we are seeing an ever increasing shift as women choose to leave
the mainstream career structure to create a new path.
This is a loss for big business. And bad news for women too. It
means that there is an alarming shortage of high-flying female
role models in our sector. And role models are critical to the
development of young female talent.
I believe it is fundamental that the gap at the top be filled.
To accomplish this requires more than a plaster or one or two
token women. The sector requires a rethink of what it is trying
The broadcasting sector has significant gender diversity. With
convergence a reality, I would think there is an excellent pool
of potential candidates.
It is also fundamental — and this, sadly, does not go
without saying — that women must help each other, be
kind and supportive to one another, and be open to changing the
way we work and the way businesses in the sector recruit and
Women's networking groups allow younger women to meet more
senior women in other organisations to share their concerns.
Informal cross-industry support is crucial as we build
confidence and move forward. The bar need not be lowered.
The spotlight needs to be brighter to find those talented women
who are reticent about putting themselves forward and are not
fortunate enough to have a mentor in the business who will
If we do not make progress in this way I think we must look to
the Norwegian model and consider quotas for company boards.
This strategy will, I suspect, eliminate the current level of
apathy about — or lip service paid to — the
desire for diversity.
We, as women, each have a responsibility to build confidence
— both in ourselves and our fellow females. It's time
to seize the moment — to be brave and bold and drive
As American artist Anne Brigman, who worked alongside Georgia
O'Keefe, astutely observed, "Fear is the great chain which
bonds women and prevents their development, and fear is the one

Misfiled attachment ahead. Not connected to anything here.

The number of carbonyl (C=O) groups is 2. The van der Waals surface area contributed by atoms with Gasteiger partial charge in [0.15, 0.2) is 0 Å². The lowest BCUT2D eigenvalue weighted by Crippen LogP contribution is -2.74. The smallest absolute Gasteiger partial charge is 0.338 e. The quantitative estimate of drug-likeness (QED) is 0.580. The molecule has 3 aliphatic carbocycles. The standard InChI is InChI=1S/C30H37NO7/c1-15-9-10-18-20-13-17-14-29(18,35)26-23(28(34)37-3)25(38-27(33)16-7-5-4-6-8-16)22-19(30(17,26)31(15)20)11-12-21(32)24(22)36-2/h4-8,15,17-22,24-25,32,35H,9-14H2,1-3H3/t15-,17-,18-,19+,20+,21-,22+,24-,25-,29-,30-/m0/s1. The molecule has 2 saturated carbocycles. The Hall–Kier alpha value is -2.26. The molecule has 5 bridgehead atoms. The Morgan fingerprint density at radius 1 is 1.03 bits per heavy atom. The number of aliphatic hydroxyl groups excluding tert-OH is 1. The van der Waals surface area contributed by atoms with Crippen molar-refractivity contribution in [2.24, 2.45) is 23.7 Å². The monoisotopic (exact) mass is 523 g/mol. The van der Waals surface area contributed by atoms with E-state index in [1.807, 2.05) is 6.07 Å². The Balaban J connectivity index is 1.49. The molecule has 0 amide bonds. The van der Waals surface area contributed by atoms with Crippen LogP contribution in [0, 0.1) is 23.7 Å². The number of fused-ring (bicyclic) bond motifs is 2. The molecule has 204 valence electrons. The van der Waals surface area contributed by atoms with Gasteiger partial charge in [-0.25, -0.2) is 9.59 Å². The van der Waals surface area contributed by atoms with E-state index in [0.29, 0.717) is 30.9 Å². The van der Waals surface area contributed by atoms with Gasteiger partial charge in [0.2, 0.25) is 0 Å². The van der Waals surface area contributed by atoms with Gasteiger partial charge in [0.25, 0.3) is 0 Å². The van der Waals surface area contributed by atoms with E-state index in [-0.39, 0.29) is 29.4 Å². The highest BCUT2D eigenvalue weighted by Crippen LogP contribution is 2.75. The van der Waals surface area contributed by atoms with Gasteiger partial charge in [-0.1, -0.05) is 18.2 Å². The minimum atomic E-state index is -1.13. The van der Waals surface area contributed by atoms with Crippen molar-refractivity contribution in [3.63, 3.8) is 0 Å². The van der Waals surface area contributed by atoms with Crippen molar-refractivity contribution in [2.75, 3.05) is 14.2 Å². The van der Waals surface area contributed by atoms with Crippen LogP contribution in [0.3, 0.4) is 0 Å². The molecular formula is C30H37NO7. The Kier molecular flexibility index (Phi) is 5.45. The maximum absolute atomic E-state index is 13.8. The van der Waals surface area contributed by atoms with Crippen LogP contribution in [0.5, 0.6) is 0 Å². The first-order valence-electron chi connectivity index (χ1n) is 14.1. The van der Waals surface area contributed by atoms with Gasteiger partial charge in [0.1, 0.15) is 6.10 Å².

apparently big thing which has no foundation in life. Cast fear
out of the lives of women and they can and will take their
place in the scheme of mankind and in the plan of the universe
as the absolute equal to men."
I applaud the many talented women who are striking out on their
own to build new businesses. I applaud those women who are
working desperately hard to succeed in their careers in the
We are all, regardless of gender, juggling the demands of
business and domestic life. It is time our traditional business
structures changed to accommodate a diverse and sensible means
of creating corporate value while not selling our souls.
If senior business figures do not have the courage and
determination to effect this change in the near term, as our
sector is changing dramatically, different and more drastic
measures must be actively considered by government.
Stephanie Liston, a lawyer, is a director of Women in
Telecoms and Technology and until the end of March 2008 is a
non-executive director of Ofcom. Felicity Hawkins helped edit
To continue reading this article, please register for an extended free trial by going to the box below. If you are already a subscriber or a trialist, please log in...
Already have an account?
Subscribers have unlimited access to all current and archive content. Start your
subscription today - click on the button below.
Taking a free trial will give you access to all of Global Telecoms Business(possibly excluding some surveys and articles).
Registration is quick. Start your free extended trial today.